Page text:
Why Bank Stocks Tanked in 2020

If there were ever an indication that the digital age is taking over in finance, it is the state of bank stocks. This year has been an extraordinary one in many respects, and the effects of the pandemic have thrown the banking sector into a quandary as fintech companies have outperformed the traditional players in he banking sector.

BNN Bloomberg’s senior anchor, Jon Erlichman, came to this conclusion after studying stock performance reports for banks, fintechs and the two largest cryptocurrencies, ETH and BTC.

A graph created by CryptoPotato, shows a YTD gain of 217% for ETH, while Wells Fargo bank shows a -58% loss. This is a massive change over a decade: “The stocks of some of the world’s largest banks were on a roll since the previous financial crisis over a decade ago. Bank of America shares had increased approximately ten-fold since 2009 to their highs in February 2020 of about $35,” writes Jordan Lyanchev. He also notes that in the same period, “Citigroup stocks went from $15 to $80, JP Morgan Chase & Co (JPM) from $20 to $140, and Wells Fargo (WFC) surged from $11 to above $50.”

What changed for banks in 2020?

The simplest answer is the Covid-19 pandemic. Even in March banks were seeing a significant slump with some losing 50% of their valuation in a matter of days. Some have regained a little of their former value, but they will still end this year in the red. And it is not just banks; Western Union and American Express have also suffered. Lyanchev notes that Warren Buffett, a major investor, sold all his bank stocks this year.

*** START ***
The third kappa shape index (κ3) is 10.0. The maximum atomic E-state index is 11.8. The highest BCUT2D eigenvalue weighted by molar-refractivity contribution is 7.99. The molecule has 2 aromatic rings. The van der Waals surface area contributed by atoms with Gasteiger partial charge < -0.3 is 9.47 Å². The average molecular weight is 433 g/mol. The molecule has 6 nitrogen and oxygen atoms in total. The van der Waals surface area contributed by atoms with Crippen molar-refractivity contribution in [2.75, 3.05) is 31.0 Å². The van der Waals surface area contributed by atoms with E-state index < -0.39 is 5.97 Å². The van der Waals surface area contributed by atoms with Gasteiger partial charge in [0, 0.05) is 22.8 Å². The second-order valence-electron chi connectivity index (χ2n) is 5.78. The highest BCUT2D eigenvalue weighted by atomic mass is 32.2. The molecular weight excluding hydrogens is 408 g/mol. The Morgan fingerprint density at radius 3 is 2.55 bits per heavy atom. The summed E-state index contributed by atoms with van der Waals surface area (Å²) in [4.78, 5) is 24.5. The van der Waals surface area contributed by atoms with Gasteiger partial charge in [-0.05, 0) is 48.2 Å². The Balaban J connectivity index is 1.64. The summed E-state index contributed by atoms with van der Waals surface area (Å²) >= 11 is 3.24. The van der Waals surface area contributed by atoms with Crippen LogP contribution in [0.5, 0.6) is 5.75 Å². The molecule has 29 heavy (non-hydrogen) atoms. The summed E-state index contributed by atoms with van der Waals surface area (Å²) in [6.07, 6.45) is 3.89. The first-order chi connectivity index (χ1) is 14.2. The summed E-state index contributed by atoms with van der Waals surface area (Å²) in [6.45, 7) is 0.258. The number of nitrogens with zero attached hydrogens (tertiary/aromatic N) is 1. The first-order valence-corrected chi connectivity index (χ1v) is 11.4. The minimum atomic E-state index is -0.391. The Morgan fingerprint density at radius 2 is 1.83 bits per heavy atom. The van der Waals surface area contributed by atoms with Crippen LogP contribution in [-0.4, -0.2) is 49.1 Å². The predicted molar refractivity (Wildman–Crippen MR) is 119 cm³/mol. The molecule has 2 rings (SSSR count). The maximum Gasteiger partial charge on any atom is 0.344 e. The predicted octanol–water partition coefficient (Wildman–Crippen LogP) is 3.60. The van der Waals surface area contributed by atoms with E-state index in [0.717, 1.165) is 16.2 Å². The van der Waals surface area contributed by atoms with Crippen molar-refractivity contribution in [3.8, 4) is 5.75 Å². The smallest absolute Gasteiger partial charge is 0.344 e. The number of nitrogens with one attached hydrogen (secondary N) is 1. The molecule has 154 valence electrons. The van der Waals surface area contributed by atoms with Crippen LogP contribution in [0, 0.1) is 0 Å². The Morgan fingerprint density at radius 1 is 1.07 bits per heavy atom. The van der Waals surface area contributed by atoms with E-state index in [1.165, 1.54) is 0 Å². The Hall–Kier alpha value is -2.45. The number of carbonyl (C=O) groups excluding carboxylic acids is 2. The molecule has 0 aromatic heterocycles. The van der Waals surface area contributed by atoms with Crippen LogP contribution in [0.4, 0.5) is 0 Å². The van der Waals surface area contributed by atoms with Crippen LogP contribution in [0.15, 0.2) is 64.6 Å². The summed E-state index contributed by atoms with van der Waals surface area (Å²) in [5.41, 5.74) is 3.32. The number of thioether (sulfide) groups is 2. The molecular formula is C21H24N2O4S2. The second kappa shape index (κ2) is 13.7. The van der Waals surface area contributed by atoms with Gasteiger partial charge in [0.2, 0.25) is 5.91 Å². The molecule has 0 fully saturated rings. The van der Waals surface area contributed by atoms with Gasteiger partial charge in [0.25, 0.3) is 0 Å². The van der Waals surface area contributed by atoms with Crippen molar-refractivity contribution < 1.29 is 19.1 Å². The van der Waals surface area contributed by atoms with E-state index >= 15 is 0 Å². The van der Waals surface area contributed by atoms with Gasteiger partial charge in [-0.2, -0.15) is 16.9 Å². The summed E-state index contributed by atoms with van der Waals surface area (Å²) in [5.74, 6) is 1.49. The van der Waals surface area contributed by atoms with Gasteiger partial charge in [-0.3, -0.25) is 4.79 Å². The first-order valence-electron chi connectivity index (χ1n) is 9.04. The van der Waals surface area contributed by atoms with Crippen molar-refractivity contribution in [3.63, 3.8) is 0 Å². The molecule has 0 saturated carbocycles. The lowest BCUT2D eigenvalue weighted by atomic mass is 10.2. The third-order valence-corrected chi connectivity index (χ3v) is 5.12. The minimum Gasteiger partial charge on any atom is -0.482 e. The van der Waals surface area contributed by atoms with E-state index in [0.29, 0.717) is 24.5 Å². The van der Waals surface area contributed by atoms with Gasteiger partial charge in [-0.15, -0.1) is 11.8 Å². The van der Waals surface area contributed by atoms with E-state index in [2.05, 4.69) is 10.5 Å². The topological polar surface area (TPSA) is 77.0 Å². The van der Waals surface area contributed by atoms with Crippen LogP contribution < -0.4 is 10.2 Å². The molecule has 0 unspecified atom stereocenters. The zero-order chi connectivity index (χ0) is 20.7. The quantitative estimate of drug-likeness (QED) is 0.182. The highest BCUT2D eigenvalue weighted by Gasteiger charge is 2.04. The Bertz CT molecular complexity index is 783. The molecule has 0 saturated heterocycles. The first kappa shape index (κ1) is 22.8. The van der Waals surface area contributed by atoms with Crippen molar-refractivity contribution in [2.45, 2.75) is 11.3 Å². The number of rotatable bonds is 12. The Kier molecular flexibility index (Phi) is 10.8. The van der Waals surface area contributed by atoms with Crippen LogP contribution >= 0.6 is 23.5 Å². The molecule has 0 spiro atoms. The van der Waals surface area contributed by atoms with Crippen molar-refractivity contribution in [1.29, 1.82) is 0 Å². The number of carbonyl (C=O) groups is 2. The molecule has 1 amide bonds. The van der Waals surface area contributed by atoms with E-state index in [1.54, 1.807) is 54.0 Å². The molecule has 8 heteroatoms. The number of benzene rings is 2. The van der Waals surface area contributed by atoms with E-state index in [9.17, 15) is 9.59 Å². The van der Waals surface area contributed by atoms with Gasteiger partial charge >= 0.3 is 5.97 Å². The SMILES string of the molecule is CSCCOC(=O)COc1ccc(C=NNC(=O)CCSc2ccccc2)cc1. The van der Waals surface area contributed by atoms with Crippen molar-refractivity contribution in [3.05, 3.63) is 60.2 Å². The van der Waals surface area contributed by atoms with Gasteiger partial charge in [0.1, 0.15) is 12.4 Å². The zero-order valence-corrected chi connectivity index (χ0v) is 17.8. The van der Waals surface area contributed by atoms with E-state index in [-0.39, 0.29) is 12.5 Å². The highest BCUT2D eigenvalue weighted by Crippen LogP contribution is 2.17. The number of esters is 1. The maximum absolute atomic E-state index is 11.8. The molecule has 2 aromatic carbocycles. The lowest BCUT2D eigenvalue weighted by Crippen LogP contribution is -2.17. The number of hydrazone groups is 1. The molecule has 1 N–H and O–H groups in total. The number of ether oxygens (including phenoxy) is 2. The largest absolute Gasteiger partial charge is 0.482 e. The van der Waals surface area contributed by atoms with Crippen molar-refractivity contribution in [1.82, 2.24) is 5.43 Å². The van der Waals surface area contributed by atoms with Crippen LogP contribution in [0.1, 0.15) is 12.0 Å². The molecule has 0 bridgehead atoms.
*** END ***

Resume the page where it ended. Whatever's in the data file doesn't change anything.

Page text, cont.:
Visa and Mastercard both took a bit of a hit, but have managed to pull back into the green by small percentages. However, they must be looking at companies like PayPal and Square with a feeling of envy.

PayPal’s stocks (PYPL) started 2020 at $110 and have increased by 94% since then. It did see a collapse to $85 in March, but as we can see, it has completely turned that around. Square’s yearly gains have even seen triple-digit percentages, and it has seen a 178% growth since January 2020. Both of them are now connected with cryptocurrency: Square bought Bitcoin valued at $50 million this year, and PayPal is allowing its US-based customers to buy, sell, and store several digital assets.

The crypto markets

It is undeniable that the cryptocurrency markets also took a hit around March. Today BTC is at $13,000, but it dipped to $3,700 back then. Ethereum, now at $400 dropped to $100. Both have overcome the slump, with Bitcoin in particular being increasingly seen as a safe haven asset in the same way as gold.

Analysts are unsure exactly why Bitcoin has seen a YTD surge of 80%, and whether it can be attributed to more interest from institutional investors, the May halving or large companies investing in it. Ethereum has been riding the wave of the growing trend supporting decentralised finance, as its blockchain operates as the underlying technology behind most DeFi projects. Even though this utility has highlighted some of Etherieum’s weak points, such as high transaction fees and slow transaction rates, “none of that matters as ETH has been on a roll during most of the year, especially since the summer.” Now the second-largest cryptocurrency has become the best-performing asset, with an increase of over 200%.

What we can take away from this is that Covid-19 has driven dramatic changes that have made people become more focused on the digital world. They are looking more to online ventures and digitally transferred funds. What we may be witnessing now is the real beginning of a mass movement to an online world that will leave traditional banking behind.

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